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Plate mart awaits next move after Nucor hike

Keywords: Tags  Nucor, steel plate, plate prices, carbon plate, alloy plate, heat-treat plate, MSCI, steel imports steel prices


CHICAGO — The steel plate market could be poised to move higher after one domestic producer raised prices.

A round of price increases wouldn’t come as a surprise, given long domestic lead times, strong end-user demand, higher input costs and supply constraints, market sources said in reaction to the increase by Charlotte, N.C.-based Nucor Corp., adding that it wasn’t immediately clear whether other major plate producers planned to follow.

Nucor’s plate mill group increased transaction prices for all new plate product orders by a minimum of $30 to $40 per ton ($1.50 to $2 per hundredweight), depending on the product, effective immediately (amm.com, Aug. 18).

Lead times for domestic plate mills are generally out to October or November depending on the mill, market sources said. "Based on current lead times, I think (mills) will try to make them stick," one steel fabricator said.

AMM’s carbon plate price stands at $43 per cwt ($860 per ton), although some sources reported prices as low as $41.50 per cwt ($830 per ton) near ports, where import competition is higher.

The jury is still out on whether and to what extent Nucor’s price hike will stick, especially until it becomes clear how other domestic mills react, market sources said. Assuming other mills follow, plate prices could jump to about $42.50 per cwt ($850 per ton) along the Gulf Coast and $44 per cwt ($880 per ton) or more in the Midwest, they said.

Plate demand is strong across most end markets and particularly so in the energy sector, market sources said. At the same time, nonresidential construction demand is soaking up big tons from domestic mills for projects like the replacement of the Tappan Zee Bridge in New York, they said.

"Demand may not be fantastic, but it’s there and it’s steady. And with a little tightening in availability (increased prices) make sense," one mill source said.

Tightened spot supplies come not only from improving contract-based markets but also from a maintenance outage at Lisle, Ill.-based SSAB Americas’ facility in Montpelier, Iowa, that is slated to run from late October into early November (amm.com, Aug. 14).

Both mill sources and plate consumers were generally bullish about the prospects for the domestic market, especially as demand across most end-user markets was said to be strong or improving. Weakness was reported in the agriculture sector, although market participants questioned whether that swoon would last or was instead a knee-jerk reaction to lower corn prices.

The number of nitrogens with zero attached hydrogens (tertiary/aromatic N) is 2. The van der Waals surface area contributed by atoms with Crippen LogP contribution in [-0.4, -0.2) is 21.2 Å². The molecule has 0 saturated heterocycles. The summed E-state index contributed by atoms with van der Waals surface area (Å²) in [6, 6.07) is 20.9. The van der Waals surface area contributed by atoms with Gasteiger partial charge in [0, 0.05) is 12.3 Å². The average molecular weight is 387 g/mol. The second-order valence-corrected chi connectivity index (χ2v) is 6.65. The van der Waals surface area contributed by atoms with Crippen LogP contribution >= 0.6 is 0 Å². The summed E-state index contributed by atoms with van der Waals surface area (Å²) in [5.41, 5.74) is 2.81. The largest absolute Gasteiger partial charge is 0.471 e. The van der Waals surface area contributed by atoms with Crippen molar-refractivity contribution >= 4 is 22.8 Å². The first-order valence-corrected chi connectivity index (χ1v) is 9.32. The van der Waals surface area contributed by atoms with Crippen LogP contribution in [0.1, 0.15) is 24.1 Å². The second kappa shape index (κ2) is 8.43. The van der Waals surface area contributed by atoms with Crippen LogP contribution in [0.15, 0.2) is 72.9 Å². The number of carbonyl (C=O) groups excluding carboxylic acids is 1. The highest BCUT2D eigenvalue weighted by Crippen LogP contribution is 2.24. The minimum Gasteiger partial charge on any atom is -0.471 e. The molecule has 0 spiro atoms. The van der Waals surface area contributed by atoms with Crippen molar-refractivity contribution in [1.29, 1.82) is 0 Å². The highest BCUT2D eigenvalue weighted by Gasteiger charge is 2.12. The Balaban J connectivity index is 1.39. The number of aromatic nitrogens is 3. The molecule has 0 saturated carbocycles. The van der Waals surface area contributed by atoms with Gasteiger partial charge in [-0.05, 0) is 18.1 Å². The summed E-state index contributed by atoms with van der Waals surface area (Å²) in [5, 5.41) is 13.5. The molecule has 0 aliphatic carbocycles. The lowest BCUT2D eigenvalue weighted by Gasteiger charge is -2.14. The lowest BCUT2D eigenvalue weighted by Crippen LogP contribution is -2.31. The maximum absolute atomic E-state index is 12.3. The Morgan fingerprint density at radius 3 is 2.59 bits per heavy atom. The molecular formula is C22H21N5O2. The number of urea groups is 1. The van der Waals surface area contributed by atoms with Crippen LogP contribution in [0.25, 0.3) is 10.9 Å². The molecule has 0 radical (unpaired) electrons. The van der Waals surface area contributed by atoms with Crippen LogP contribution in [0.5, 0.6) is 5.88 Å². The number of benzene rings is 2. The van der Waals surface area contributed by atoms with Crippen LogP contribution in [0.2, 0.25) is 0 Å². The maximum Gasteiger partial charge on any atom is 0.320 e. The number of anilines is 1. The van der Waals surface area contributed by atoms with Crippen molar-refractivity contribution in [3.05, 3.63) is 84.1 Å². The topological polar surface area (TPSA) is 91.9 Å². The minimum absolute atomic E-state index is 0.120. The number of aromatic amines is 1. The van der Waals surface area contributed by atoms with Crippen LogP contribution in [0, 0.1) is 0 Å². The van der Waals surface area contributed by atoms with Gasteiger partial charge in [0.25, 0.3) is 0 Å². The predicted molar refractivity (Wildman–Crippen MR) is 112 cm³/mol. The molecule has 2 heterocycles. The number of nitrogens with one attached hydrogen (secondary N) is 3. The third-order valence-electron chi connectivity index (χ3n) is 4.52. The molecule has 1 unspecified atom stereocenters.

In addition, service center demand could slow as inventories are replenished, some market sources said. With inventories in balance, service centers will increasingly buy at the same rate that they ship instead of buying more than they’re shipping, they said.

U.S. service centers’ carbon steel plate shipments stood at 375,600 tons in July, up 12 percent from 335,300 tons shipped in the same month last year, according to the latest Metals Service Center Institute (MSCI) data. Service centers’ carbon plate inventories, meanwhile, totaled nearly 1.1 million tons (2.9 months’ supply), up 9.1 percent compared with July 2013.

Increased import levels also pose a threat to domestic pricing, although rising prices and long lead times for offshore material could mitigate the danger, according to market sources.

The U.S. plate in coil imports were poised to reach 229,245 tonnes in July, according to license data from the Commerce Department’s Enforcement and Compliance division. That’s nearly triple the 77,924 tonnes imported in the same month last year. Imports of cut-to-length plate, meanwhile, looked set to more than doubled to 129,415 tonnes from 53,254 tonnes in the same comparison.

While offshore prices might be rising along with the domestic market, some buyer sources questioned whether high import volumes, increased import offerings and the historically slower year-end market would lead to an eventual reversal in prices.

"It’s a perfect storm. Mill lead times are long. Their order books are strong. And so they probably think they can get away with it," one service center source in the Midwest said. "But they might also be trying to build up a price advantage, so they have a higher perch to fall from."


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